Discussion in 'General Gallery' started by MommyOf4Boys, May 28, 2006.
I also have a closer crop of this..amazing detail!
I like it a lot, both your angle, and the sky that seems to transform from black to white in the background. IMO, it is a shame those trees left of the monument is there, 'cause they kinda ruins the symmetry here.
This is gorgeous!
That's very cool! Can you tell me any history about it? Looks like it was dedicated in 1867? Can't tell for sure.
This is some information I found on this 46 ft tall beast of a statue (By the way, it is GreenWOOD cemetary, not GreenLAWN LOL):
Greenwoods centerpiece memorial is the Firemens Monument designed and constructed by Charles Orleans, and erected by the Association in 1887 in honor of its 50th anniversary. The figure of a volunteer fireman is enshrined beneath a cluster of Gothic arches crowned by a steeple. The six-foot high Italian marble statue was created by Alexander Doyle of New York and carved by artist Nicoli.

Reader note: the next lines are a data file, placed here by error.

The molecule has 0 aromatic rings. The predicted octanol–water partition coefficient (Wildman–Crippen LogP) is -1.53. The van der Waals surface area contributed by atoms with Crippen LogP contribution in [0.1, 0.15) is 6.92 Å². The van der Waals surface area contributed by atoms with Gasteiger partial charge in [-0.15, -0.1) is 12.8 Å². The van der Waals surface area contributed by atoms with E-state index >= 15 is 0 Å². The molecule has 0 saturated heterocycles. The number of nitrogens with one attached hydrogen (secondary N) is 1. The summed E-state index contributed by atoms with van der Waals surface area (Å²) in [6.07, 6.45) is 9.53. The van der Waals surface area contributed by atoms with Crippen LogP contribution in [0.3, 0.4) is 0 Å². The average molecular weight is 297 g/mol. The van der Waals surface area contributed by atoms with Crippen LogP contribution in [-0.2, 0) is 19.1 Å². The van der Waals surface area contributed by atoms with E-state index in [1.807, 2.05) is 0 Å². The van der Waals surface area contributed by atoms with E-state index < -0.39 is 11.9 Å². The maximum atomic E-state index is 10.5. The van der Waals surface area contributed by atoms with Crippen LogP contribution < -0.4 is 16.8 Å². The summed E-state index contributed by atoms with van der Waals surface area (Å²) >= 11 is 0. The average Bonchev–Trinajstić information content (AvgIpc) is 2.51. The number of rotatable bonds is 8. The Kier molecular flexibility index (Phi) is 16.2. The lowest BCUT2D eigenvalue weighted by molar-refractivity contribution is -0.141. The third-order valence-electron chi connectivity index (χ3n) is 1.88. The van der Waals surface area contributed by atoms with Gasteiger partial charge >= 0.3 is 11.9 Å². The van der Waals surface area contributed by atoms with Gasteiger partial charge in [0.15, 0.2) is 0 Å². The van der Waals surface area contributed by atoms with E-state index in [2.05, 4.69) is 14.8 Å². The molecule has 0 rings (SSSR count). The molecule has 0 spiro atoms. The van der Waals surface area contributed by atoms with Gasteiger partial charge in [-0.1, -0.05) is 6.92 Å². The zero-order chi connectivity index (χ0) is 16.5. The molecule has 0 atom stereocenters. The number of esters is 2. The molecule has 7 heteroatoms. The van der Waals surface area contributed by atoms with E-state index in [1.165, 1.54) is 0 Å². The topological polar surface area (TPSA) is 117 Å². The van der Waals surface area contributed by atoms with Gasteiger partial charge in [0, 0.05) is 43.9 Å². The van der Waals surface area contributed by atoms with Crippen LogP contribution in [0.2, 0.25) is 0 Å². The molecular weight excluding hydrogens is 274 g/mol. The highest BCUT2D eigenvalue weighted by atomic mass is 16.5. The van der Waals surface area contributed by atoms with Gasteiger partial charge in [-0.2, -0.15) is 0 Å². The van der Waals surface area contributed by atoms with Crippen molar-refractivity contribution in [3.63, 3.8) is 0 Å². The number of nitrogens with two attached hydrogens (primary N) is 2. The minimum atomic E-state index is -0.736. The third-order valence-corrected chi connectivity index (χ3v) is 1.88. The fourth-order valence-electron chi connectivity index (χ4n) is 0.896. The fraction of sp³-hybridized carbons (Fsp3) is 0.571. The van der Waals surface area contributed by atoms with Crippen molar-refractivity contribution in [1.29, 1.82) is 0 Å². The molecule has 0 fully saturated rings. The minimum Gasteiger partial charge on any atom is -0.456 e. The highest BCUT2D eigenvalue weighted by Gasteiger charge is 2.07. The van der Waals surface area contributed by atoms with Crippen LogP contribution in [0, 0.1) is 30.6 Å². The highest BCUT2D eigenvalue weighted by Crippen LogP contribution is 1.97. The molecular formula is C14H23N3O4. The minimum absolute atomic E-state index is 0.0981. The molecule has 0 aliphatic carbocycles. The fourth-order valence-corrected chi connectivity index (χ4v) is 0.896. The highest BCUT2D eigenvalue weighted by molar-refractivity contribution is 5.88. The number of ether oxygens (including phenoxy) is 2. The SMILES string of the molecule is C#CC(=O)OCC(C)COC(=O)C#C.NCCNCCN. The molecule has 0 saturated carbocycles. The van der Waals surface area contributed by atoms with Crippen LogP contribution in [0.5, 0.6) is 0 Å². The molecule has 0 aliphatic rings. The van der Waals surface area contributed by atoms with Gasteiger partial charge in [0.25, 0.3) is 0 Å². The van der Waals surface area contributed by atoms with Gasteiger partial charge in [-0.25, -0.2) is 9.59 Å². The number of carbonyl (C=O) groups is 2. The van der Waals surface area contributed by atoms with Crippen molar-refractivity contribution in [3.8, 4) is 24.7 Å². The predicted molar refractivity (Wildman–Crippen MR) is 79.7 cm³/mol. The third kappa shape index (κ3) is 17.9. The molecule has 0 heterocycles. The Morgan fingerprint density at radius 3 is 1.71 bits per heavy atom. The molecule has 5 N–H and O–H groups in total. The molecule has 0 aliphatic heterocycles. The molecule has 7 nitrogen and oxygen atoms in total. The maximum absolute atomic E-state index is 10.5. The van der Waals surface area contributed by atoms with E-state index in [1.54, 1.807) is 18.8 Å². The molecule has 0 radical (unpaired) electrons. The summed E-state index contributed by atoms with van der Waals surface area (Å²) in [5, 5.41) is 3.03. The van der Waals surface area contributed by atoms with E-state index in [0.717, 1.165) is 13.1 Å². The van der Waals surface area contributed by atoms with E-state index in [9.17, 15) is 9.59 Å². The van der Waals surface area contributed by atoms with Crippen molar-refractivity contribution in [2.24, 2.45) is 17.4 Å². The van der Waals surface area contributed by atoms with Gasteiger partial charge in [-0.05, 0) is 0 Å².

The monument is centered atop a mound which rises five feet above surrounding paths; from its base, the height is 46 feet. A light grey, Hallowell, Maine granite was used in the original construction not only for its structural integrity and longevity, but also for its meditative, respectful tones.
It is believed that a monument to Sir Walter Scott in Edinburg, Scotland inspired Charles Orleans design for the Firemens Monument. The monument honors the memory of volunteer firemen who died in the line of duty. The names of twenty-three volunteer fire companies are honored around the base in tribute to their service to the citizens of New Orleans.
The use of cast iron for tombs came into vogue in mid-19th century cemeteries, and Greenwood Cemetery has its share of stunning examples. An iron tomb enclosed by a Gothic-styled fence holds the remains of Isaac Newton Marks, (I THINK I PHOTOGRAPHED THIS AS WELL) a former president of the Firemens Association. Marks a successful businessman, became a volunteer firefighter with the Perseverance Fire Co. No. 13 in 1843.
Interesting. Thanks for taking the time to add that information.
Separate names with a comma.